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EUROPEAN POWERS FOUGHT EACH OTHER FOR A SHARE IN THE INDIAN TRADE.

The Coming of the Europeans A.D. 1498-1707

MORE than two centuries before Aurungzeb’s death and even before the coming of Babur, a new kind of invader had appeared in India. Instead of thundering down on horseback from the Himalayan passes, he arrived on the coast by ship. Instead of plunder, he sought trade. Instead of wanting to conquer the subcontinent, he wanted to conquer the seas around it.

This invader’s name was Vasco da Gama. He had sailed his small fleet all the way around Africa from his homeland of Portugal in southwest Europe. In 1498, just six years after Columbus discovered America, he landed at the South Indian port of Calicut. “Why have you come?” someone asked him. “For Christians and spices,” he replied.

The captain’s brief answer summed up a great deal of history. Throughout the Middle Ages, Europe had depended on the East for Silk, precious stones and spices‚ such as cloves and — most prized of all — pepper. Supplies had come from India across Moslem territory. Deliveries had always been uncertain, but after the Turks took Constantinople in 1453, they became even more so. The Turks held up shipments and demanded money to let them pass. If this toll was paid, the price of the goods had to be raised. If it was not paid, the Turks would not allow the shipment to go through. Eastern goods became scarce in Europe and this sent the price still higher. It soon became plain that anyone who could bring the products of Asia directly to Europe would make a fortune. The Portuguese, as the foremost seafarers of Europe, were the first people to try to get around the Turkish blockade by setting up a sea route to India.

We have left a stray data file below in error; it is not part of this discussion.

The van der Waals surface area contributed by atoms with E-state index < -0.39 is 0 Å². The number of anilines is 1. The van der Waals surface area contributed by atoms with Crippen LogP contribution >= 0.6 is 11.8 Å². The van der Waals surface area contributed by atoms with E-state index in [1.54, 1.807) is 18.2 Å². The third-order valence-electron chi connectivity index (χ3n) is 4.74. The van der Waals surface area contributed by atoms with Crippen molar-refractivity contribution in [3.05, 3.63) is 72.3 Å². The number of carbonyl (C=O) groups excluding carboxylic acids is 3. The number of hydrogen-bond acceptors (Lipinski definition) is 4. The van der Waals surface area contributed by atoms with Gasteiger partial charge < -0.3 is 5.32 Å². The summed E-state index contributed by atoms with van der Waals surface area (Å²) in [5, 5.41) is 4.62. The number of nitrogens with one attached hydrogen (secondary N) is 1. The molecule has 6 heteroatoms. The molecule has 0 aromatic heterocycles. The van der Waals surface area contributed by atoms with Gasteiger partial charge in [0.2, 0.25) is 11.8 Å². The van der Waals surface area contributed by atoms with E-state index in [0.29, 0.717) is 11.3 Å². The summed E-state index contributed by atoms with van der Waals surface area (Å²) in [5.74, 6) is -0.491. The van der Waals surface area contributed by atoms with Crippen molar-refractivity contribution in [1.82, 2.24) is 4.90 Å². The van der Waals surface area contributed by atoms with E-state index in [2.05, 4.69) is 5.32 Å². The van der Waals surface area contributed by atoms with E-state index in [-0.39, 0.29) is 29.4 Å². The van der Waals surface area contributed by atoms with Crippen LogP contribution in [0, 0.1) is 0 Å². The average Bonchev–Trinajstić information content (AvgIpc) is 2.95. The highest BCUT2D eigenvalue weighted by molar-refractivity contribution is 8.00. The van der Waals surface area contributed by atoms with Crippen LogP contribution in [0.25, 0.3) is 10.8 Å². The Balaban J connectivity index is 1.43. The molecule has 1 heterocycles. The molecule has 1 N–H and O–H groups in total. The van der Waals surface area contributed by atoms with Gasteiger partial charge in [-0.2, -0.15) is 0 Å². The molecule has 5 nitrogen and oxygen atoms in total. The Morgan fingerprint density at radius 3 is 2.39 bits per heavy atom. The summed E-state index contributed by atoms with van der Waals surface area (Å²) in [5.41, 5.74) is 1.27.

There were other reasons, too, behind da Gama’s voyage. The pope and the European kings feared the Ottoman Turks, whose armies had already overrun the southeast quarter of their continent. They did not want to enrich these dangerous enemies with their toll money. They also wanted to win converts to Christianity. India, with its millions of idol-worshiping Hindus, looked like a good place to begin.

Portugal itself was small, poor and many thousands of miles distant from India. It could never hope to control the vast subcontinent. So its captains tried to create a commercial and religious empire in the East, rather than a political one. They took over a string of ports on the Indian Ocean and fitted them out as fortified trading posts. Goa, on India’s southwest coast, became their capital. In a series of sea-fights, they destroyed the Arab fleet of the Egyptian Mamelukes which up to now had carried all cargoes to and from India. This gave the Portuguese command of the Indian Ocean and they carried on a busy East-West trade in spices and other goods.

Meanwhile, Catholic priests went among the people of India. Missionaries were active in the courts of Akbar and his son Jahangir. Until Shah Jahan came to the throne, they kept hoping that they might convert the Mogul emperors to their faith. Christianity appealed most, however, to poor Indians of the lower castes. By becoming Christians, such people could escape being looked down upon as inferior beings and forced by higher-caste Hindus to do unpleasant and degrading work.

Throughout the sixteenth century, huge profits from the spice trade piled up in Goa and in the capital of Portugal, Lisbon. These profits aroused the envy of other sea-going European countries. In England and Holland, companies were formed to trade with the East. Soon, English and Dutch settlements sprang up on the coasts of India and the Indian Ocean became the scene of naval battles between the fleets of the rival powers.

By the middle of the seventeenth century, the Portuguese no longer played an important part in India. Their share of the Eastern trade had grown much smaller. In 1664, France joined the scramble for trading rights. Meanwhile, the Dutch had established themselves in the islands to the east of India which now make up Indonesia. On the subcontinent, English merchant-adventurers took the lead. By the time of Aurungzeb’s death in 1707, they had seemed Madras, Bombay and Calcutta, the three cities which would be the foundation of the future British empire in India. Although the Moguls still seemed to be all-powerful, the English were challenged only by the French.

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